Spring wild turkey hunting season is over, and I didn’t get a darn turkey.
Well, at least, not a wild turkey. My birthday lands in the middle of the hunting season — this year April 28-May 31 — and for the occasion, my dad and stepmom gifted me with an unusual wine bottle holder — a ceramic turkey; lying on its back, holding a wine bottle with its beak and feet. Real cute.
That’s the only turkey I got.
It wasn’t for lack of trying — I’ll tell you that. After the very first hunt with my dad on May 2, we went out several more times, and while turkeys gobbled back at our calls on several occasions, none of them came in shooting range. Sometimes, luck just isn’t with us.
After missing my shot at a jake on May 2, we decided to go out again on May 3. It was a beautiful sunny day, if not a bit foggy at first — and we didn’t see a thing. Actually, no, I take that back. We did see a nice group of turkeys … on someone’s lawn, under a bird feeder.
Once again, we rose at the crack of dawn on May 10 to hunt the elusive birds. We left the house under gloomy skies. It began sprinkling as we set up the decoys in the woods behind my dad’s house, a spot where he’d seen turkeys walk through to get to his fields. Sitting with our backs resting on a tree trunk, my dad used his box call to lure in two male turkeys. Their gobbles became louder as they approached through the woods.
My dad continued to produce hen calls, but to no avail. The rain turned into a downpour.
“They probably went to roost,” my dad said. Soaked to the bone, we returned to the house for a cup of coffee.
But that wasn’t the end of it. Oh no. Sarnackis don’t like to take no for an answer. As soon as the rain stopped, we were back at it, walking through fields and woods and blueberry fields in damp camouflage. But we didn’t hear turkeys again that day — only the pitter patter of rain on spring foliage. It poured on us a few more times before we called it quits.
So Dad cleaned my shotgun and polished it up for May 21, our next hunting date.
Later in the spring turkey hunting season, a few things start to work against you. Grass grows up in the fields, reducing visibility. And in general, turkeys are less active and responsive to calls; mating season dies down as more and more hens are laying on eggs.
We heard a turkey only once during the morning of May 21, as we sat at the edge of the forest by power lines, which turkeys often use as travel routes. And while the turkey gobbled back at us a few times, he didn’t come in. We waited and waited and waited. That’s what hunting is for much of the time — waiting.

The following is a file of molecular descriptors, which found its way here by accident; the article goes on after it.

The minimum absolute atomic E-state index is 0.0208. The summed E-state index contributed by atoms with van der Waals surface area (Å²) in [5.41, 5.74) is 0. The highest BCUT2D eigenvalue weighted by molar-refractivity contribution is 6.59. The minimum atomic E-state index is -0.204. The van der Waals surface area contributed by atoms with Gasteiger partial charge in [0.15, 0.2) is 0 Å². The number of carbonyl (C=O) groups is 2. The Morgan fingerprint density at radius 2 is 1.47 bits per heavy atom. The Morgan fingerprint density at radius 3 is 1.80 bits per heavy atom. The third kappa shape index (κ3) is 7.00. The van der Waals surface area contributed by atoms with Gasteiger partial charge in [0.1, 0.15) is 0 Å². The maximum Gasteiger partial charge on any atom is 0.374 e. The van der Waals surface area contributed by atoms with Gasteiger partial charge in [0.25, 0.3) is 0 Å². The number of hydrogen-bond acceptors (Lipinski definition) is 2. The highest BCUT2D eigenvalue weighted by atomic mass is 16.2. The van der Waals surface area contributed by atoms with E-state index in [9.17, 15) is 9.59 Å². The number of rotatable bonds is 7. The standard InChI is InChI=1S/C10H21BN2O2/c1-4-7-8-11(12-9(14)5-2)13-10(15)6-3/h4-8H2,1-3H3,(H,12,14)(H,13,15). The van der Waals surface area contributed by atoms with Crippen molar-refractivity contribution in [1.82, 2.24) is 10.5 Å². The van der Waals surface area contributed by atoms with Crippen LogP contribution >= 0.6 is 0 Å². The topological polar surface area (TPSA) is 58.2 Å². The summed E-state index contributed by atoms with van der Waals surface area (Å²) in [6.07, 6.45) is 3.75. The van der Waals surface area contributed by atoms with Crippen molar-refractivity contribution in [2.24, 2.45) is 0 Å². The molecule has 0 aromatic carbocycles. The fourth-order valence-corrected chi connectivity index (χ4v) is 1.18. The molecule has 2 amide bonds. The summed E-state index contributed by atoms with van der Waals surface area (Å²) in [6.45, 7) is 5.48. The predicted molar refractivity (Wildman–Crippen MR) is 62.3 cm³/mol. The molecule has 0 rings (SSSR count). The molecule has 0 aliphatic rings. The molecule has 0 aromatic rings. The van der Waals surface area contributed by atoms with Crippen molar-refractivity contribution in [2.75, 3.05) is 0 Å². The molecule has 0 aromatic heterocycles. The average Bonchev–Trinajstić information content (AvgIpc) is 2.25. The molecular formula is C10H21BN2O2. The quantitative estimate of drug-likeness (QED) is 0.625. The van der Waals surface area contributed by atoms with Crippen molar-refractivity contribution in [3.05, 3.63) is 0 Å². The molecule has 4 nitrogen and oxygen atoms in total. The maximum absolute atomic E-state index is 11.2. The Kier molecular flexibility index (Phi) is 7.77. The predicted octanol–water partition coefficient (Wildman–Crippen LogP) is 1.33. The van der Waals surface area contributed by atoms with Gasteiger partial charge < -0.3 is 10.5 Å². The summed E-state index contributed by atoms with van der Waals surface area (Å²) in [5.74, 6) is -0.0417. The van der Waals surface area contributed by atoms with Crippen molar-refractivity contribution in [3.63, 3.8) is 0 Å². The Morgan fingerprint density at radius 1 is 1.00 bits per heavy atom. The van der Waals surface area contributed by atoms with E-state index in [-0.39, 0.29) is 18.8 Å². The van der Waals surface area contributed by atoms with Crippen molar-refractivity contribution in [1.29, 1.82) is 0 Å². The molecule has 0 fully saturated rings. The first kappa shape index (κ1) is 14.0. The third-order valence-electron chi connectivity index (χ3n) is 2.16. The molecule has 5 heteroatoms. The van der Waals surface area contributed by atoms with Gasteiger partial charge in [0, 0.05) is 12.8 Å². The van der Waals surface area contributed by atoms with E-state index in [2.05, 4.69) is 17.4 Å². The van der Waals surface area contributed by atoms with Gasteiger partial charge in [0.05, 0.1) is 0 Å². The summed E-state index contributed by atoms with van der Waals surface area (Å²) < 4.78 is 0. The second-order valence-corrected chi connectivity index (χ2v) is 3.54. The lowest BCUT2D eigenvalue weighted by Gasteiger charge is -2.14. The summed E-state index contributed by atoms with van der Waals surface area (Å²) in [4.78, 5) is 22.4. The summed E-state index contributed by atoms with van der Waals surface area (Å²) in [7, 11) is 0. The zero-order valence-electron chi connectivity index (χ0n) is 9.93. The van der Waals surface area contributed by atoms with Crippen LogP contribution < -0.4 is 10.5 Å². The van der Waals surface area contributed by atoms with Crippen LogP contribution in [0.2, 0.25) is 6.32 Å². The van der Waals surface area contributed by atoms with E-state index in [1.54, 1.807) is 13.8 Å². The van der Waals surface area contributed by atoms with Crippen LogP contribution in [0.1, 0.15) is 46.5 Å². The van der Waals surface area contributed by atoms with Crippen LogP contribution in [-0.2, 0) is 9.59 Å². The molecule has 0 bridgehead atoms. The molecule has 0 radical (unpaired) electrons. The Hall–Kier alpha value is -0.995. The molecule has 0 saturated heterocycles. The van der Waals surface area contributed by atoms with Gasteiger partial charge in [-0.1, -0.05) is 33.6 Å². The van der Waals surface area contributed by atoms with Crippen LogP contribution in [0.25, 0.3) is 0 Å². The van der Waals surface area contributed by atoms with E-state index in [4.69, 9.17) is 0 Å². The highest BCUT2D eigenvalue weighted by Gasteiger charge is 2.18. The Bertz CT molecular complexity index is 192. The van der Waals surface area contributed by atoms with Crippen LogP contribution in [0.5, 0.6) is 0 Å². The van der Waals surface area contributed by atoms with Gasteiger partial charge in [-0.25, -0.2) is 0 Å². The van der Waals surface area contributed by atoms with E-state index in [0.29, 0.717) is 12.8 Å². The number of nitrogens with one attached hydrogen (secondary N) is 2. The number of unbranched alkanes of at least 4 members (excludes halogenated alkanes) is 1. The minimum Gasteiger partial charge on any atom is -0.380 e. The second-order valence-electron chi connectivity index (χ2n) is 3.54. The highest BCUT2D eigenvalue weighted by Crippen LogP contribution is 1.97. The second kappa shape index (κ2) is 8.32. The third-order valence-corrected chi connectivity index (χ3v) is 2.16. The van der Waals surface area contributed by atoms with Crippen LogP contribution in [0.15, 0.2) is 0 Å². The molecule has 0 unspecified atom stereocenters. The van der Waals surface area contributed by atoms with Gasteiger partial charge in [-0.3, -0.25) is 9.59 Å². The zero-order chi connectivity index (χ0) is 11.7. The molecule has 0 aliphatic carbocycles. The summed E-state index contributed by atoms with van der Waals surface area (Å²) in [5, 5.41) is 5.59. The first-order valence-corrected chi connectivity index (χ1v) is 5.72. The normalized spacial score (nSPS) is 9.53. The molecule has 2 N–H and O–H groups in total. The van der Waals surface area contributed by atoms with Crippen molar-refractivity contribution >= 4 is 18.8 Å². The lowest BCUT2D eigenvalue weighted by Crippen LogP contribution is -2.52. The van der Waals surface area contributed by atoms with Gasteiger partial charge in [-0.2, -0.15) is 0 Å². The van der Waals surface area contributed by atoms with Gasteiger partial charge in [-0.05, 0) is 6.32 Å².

We didn’t have time to go hunting again before the end of the season. I had some big stories to report and write, and my dad had to work the weekend shift at the paper mill. Life got in the way.
My dad bagged a turkey, though. He was able to go hunting a few times when I couldn’t, and during one of those outings, he shot a big tom. I went to his house that evening and we ate half of the bird for dinner. It was delicious.
I asked my dad to send me how he prepared the baked wild turkey in an email. He replied: “First, clean one half breast of wild turkey. Place this in a casserole dish that has a lid. Add about 1 and ½ cups to 2 cups of turkey broth, ½ teaspoon of garlic powder, ½ teaspoon of poultry seasoning, ½ teaspoon of sea salt, ¼ teaspoon of white pepper, ¼ teaspoon of onion powder, all sprinkled over the meat, then add three pieces of bacon over the top of the meat. Cover the dish and place it in a preheated oven at 325 degrees [Fahrenheit] for about 1 and ½ hours. Make sure to check the internal temperature of the meat with a meat thermometer to make sure that it is at a temperature ok for poultry (165 degrees Fahrenheit, according to foodsafety.gov).”
Later, he used the other half of the wild turkey breast to make a turkey pot pie.
The turkey wine holder wasn’t my real birthday gift. In anticipation for my next hunting season, my dad and stepmom purchased me a Field & Stream camouflage backpack and a cushion to sit on for next turkey season. In the pack, they placed a few books on how to dress and cook wild game, as well as a framed photo of my dad and I on the morning of our first hunt together.
As far as gifts go, that one meant a lot to me. It says something like, “It’s OK you weren’t successful during your first hunting season. There’s always next season.”
(Or maybe I have it all wrong. Maybe the gift really says, “You’re on your own next time … oh, and here’s some wine to drown your sorrows.” … Just kidding.)